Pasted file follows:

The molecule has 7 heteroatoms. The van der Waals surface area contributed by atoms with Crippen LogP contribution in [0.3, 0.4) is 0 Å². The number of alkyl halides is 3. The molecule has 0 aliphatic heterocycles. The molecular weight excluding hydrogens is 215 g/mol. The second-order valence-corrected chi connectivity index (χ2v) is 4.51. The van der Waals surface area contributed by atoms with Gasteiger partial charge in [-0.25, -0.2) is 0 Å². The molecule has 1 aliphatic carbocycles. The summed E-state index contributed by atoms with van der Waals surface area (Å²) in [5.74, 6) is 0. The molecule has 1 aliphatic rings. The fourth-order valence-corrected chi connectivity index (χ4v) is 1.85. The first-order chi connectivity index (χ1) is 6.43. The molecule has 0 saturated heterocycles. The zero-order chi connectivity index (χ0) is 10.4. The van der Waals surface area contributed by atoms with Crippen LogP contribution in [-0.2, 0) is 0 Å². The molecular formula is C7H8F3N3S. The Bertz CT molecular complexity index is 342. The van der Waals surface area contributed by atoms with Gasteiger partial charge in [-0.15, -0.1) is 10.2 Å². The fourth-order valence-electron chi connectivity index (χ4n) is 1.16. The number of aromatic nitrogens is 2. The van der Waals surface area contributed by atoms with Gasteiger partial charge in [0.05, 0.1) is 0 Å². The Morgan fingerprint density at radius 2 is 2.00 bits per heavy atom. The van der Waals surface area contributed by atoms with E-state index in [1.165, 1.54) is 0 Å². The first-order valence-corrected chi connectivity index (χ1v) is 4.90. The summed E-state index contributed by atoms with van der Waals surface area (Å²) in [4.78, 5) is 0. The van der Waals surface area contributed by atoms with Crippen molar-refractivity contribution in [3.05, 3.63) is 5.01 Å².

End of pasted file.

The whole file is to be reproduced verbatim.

The molecule has 7 heteroatoms. The van der Waals surface area contributed by atoms with Crippen LogP contribution in [0.3, 0.4) is 0 Å². The number of alkyl halides is 3. The molecule has 0 aliphatic heterocycles. The molecular weight excluding hydrogens is 215 g/mol. The second-order valence-corrected chi connectivity index (χ2v) is 4.51. The van der Waals surface area contributed by atoms with Gasteiger partial charge in [-0.25, -0.2) is 0 Å². The molecule has 1 aliphatic carbocycles. The summed E-state index contributed by atoms with van der Waals surface area (Å²) in [5.74, 6) is 0. The molecule has 1 aliphatic rings. The fourth-order valence-corrected chi connectivity index (χ4v) is 1.85. The first-order chi connectivity index (χ1) is 6.43. The molecule has 0 saturated heterocycles. The zero-order chi connectivity index (χ0) is 10.4. The van der Waals surface area contributed by atoms with Crippen LogP contribution in [-0.2, 0) is 0 Å². The molecular formula is C7H8F3N3S. The Bertz CT molecular complexity index is 342. The van der Waals surface area contributed by atoms with Gasteiger partial charge in [-0.15, -0.1) is 10.2 Å². The fourth-order valence-electron chi connectivity index (χ4n) is 1.16. The number of aromatic nitrogens is 2. The van der Waals surface area contributed by atoms with Gasteiger partial charge in [0.05, 0.1) is 0 Å². The Morgan fingerprint density at radius 2 is 2.00 bits per heavy atom. The van der Waals surface area contributed by atoms with E-state index in [1.165, 1.54) is 0 Å². The first-order valence-corrected chi connectivity index (χ1v) is 4.90. The summed E-state index contributed by atoms with van der Waals surface area (Å²) in [4.78, 5) is 0. The van der Waals surface area contributed by atoms with Crippen molar-refractivity contribution in [3.05, 3.63) is 5.01 Å².